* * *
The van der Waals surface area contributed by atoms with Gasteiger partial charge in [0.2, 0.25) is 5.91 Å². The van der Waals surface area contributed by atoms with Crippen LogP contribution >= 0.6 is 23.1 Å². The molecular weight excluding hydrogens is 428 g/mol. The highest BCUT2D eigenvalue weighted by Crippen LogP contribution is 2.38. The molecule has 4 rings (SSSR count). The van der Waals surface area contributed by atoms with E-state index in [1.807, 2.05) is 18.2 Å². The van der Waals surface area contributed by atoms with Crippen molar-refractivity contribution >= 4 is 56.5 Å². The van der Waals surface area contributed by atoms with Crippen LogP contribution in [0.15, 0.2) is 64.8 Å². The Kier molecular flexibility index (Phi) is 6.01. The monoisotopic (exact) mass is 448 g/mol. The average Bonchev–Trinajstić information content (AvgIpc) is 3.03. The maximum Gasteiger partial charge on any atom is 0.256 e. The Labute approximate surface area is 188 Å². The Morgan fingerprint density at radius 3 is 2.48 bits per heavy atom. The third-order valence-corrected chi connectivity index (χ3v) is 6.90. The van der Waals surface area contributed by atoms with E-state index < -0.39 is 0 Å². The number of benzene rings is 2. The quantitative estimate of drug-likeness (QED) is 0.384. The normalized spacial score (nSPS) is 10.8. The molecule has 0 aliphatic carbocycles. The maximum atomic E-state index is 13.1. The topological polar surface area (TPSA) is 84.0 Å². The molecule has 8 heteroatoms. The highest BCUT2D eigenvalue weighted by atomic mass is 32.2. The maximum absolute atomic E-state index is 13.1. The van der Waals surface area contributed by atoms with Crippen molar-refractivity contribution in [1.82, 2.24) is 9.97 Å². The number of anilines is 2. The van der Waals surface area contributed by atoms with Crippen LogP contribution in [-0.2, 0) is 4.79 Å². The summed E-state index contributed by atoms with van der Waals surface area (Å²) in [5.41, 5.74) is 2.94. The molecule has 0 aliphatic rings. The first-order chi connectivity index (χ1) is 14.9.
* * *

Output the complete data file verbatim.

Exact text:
The van der Waals surface area contributed by atoms with Gasteiger partial charge in [0.2, 0.25) is 5.91 Å². The van der Waals surface area contributed by atoms with Crippen LogP contribution >= 0.6 is 23.1 Å². The molecular weight excluding hydrogens is 428 g/mol. The highest BCUT2D eigenvalue weighted by Crippen LogP contribution is 2.38. The molecule has 4 rings (SSSR count). The van der Waals surface area contributed by atoms with E-state index in [1.807, 2.05) is 18.2 Å². The van der Waals surface area contributed by atoms with Crippen molar-refractivity contribution >= 4 is 56.5 Å². The van der Waals surface area contributed by atoms with Crippen LogP contribution in [0.15, 0.2) is 64.8 Å². The Kier molecular flexibility index (Phi) is 6.01. The monoisotopic (exact) mass is 448 g/mol. The average Bonchev–Trinajstić information content (AvgIpc) is 3.03. The maximum Gasteiger partial charge on any atom is 0.256 e. The Labute approximate surface area is 188 Å². The Morgan fingerprint density at radius 3 is 2.48 bits per heavy atom. The third-order valence-corrected chi connectivity index (χ3v) is 6.90. The van der Waals surface area contributed by atoms with E-state index < -0.39 is 0 Å². The number of benzene rings is 2. The quantitative estimate of drug-likeness (QED) is 0.384. The normalized spacial score (nSPS) is 10.8. The molecule has 0 aliphatic carbocycles. The maximum atomic E-state index is 13.1. The topological polar surface area (TPSA) is 84.0 Å². The molecule has 8 heteroatoms. The highest BCUT2D eigenvalue weighted by atomic mass is 32.2. The maximum absolute atomic E-state index is 13.1. The van der Waals surface area contributed by atoms with Crippen molar-refractivity contribution in [1.82, 2.24) is 9.97 Å². The number of anilines is 2. The van der Waals surface area contributed by atoms with Crippen LogP contribution in [-0.2, 0) is 4.79 Å². The summed E-state index contributed by atoms with van der Waals surface area (Å²) in [5.41, 5.74) is 2.94. The molecule has 0 aliphatic rings. The first-order chi connectivity index (χ1) is 14.9.